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The Secrets of Great Movies by Paul Brown

 Yesterday I attended a lecture by Paul Brown, a professor from the New York Film Academy. The main topic of his lecture was what makes a good story. He started talking about the quality of stories we see on TV and the cinema. Brown basically classified stories into two big groups: the kind of clever-boy stories in which we see a lot of noise, action, effects and we enjoy them with guilty pleasure despite their shallowness. There are other kinds of stories in which the readers or the audience can see how a character experiences an inner journey of transformation and self-discovery for good or for bad. Those kinds of stories are the ones that unmask the characters' humanity to the bone and make the reader or the audience feel connected.  To illustrate this, Brown showed excerpts from the movie “In America” written by Jim Sheridan, Naomi Sheridan and Kirsten Sheridan. This is the story of a family who moved to NYC after the death of one of their children.

As we watched different parts of the movie he explained why the movie could emotionally connect the audience. First, he introduced the concept of the four selves that co-exist in a character:

The Public Self

This is how we present ourselves to the world. People are usually aware of this  self

The Private Self

This is how we behave behind closed doors. The way we behave in private with our families or loved ones.
The Blind Self

This is what we are not aware about ourselves. What other people perceive about us but we are not conscious about it.
The Undiscovered Self

This is are the beliefs that lie behind our emotions and behaviour. For example,  the painful events that justify someone’s choices.

A good story should play with these four selves in order to make a character go through an inner transformation that may imply make choices, face the consequences or not, move forward or backwards. The writer should have this idea clear enough to decide how to organize the events around a character. 

After sketching this, Brown mentioned other elements to make a good story. First, he mentioned the importance of having a backstory for the actual story told or shown on the screen. For example, in the film “In America”, the backstory of the actual storyline was the death of their 3 year old son, Frankie. This boy was present in the whole movie as a ghost: The characters talked about him, the narrator of the story asked wishes to him, he had become an issue for the entire family. But the actual death of this child was never shown on screen. It was part of the characters’ memories only. This backstory is the soul of the storyline in this movie since it unfolds the undiscovered self of the father of the family, and all private selves from the characters in the family fit perfectly well: they are all grieving Frankie’s death but they don’t say it aloud. So, the key to construct plausible stories that show inner conflicts is to understand the character’s biggest fears to make them face them and succeed or not.  For example, this is the key to construct a great antagonist character: The public self of an antagonist may be the consequence of a painful past event that leads this character perform certain behaviour that hurts people or him/herself. He gave other examples in which the character release ghosts from the past and can move forward. And this is the transformational inner journey that may get the audience connected. This transformational inner journey doesn’t necessarily have to have a happy ending. The craft of character-building relies on the unfolding of the four selves along the story. Any of the four selves can work as a fatal flaw, that is the reason why a character goes through situations, a wrong belief taken to deal with a painful event from the past, a self-defense mechanism or a coping mechanism from the character's behavior.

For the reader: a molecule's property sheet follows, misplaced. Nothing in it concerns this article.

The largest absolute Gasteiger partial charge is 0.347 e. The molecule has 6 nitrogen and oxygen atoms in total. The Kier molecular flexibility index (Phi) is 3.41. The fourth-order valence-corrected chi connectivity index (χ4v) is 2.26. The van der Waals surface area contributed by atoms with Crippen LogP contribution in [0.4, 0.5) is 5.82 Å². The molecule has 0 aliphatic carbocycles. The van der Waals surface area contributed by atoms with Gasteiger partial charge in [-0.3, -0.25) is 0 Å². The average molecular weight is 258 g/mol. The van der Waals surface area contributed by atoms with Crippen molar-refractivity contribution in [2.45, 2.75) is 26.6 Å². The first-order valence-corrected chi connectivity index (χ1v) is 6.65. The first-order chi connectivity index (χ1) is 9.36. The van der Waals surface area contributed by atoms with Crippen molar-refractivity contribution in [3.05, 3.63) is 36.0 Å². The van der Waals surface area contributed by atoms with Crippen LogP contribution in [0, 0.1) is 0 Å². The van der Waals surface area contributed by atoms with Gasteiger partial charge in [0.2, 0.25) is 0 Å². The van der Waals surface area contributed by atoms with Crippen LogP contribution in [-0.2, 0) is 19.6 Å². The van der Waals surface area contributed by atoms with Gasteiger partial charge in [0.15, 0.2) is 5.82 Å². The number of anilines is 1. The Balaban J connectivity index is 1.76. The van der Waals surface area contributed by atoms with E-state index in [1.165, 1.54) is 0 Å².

The second element is the construction of empathy, fascination or mystery around a character. Here is where the writer decides what information to show in order to create this effect. Brown exemplified this with the movie Wallie: in the first scenes of the movie, the audience can see how Wallie lives, that he has an insect as a friend, that he watches musicals, that he dances. The audience can see that Wallie can be like any of us: human, loving, lonesome, etc. That is how empathy is constructed. If we are creating a hero, then we should show information that produces admiration, fascination or mystery. 

The third element has to do more with the plot. The writer needs to define the conflict, the issue that touches the reader or the audience. He mentioned the construction of a dilemma between a external problem and an internal problem from a character that implies internal transformation. In the plot, the writer needs to define the relationships among characters and how they are going to oppose or help his/her choices, for example. 

Last but not least, Brown mentioned a very key aspect of writing stories: What am I trying to say as an artist? What’s the message behind all the storyline? He said, the writer needs to have this idea clear too because it is the fuel that is going to keep the writer writing for about one or two years in order to come up with a good script. So, we should take something that matters to us: A feeling, an idea or an event from our past that means something special to us. From my point of view, it is important to question ourselves what is it that we want to do by telling a story. What do we want our readers or the audience to keep with them? Whatever it is, what the people keep from a story is what we, as writers, can contribute to the world.


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